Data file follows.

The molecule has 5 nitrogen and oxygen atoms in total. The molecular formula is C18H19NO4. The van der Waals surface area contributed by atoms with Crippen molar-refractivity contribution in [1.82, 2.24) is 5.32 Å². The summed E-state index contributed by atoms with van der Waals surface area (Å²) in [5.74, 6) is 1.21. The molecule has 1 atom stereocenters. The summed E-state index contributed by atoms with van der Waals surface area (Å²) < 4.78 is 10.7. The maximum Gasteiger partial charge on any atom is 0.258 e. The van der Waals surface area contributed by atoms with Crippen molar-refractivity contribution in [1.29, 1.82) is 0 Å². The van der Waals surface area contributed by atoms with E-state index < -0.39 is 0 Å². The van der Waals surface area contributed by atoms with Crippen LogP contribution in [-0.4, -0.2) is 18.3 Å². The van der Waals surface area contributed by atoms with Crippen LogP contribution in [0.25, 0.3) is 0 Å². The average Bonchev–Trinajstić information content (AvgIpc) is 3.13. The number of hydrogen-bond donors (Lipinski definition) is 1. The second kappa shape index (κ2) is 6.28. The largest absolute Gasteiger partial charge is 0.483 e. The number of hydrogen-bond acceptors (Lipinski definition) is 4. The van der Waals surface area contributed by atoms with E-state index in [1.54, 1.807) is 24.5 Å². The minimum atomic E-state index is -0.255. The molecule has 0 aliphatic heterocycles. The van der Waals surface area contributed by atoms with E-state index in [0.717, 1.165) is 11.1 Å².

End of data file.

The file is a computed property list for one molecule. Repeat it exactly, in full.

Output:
The molecule has 5 nitrogen and oxygen atoms in total. The molecular formula is C18H19NO4. The van der Waals surface area contributed by atoms with Crippen molar-refractivity contribution in [1.82, 2.24) is 5.32 Å². The summed E-state index contributed by atoms with van der Waals surface area (Å²) in [5.74, 6) is 1.21. The molecule has 1 atom stereocenters. The summed E-state index contributed by atoms with van der Waals surface area (Å²) < 4.78 is 10.7. The maximum Gasteiger partial charge on any atom is 0.258 e. The van der Waals surface area contributed by atoms with Crippen molar-refractivity contribution in [1.29, 1.82) is 0 Å². The van der Waals surface area contributed by atoms with E-state index < -0.39 is 0 Å². The van der Waals surface area contributed by atoms with Crippen LogP contribution in [-0.4, -0.2) is 18.3 Å². The van der Waals surface area contributed by atoms with Crippen LogP contribution in [0.25, 0.3) is 0 Å². The average Bonchev–Trinajstić information content (AvgIpc) is 3.13. The number of hydrogen-bond donors (Lipinski definition) is 1. The second kappa shape index (κ2) is 6.28. The largest absolute Gasteiger partial charge is 0.483 e. The number of hydrogen-bond acceptors (Lipinski definition) is 4. The van der Waals surface area contributed by atoms with E-state index in [1.54, 1.807) is 24.5 Å². The minimum atomic E-state index is -0.255. The molecule has 0 aliphatic heterocycles. The van der Waals surface area contributed by atoms with E-state index in [0.717, 1.165) is 11.1 Å².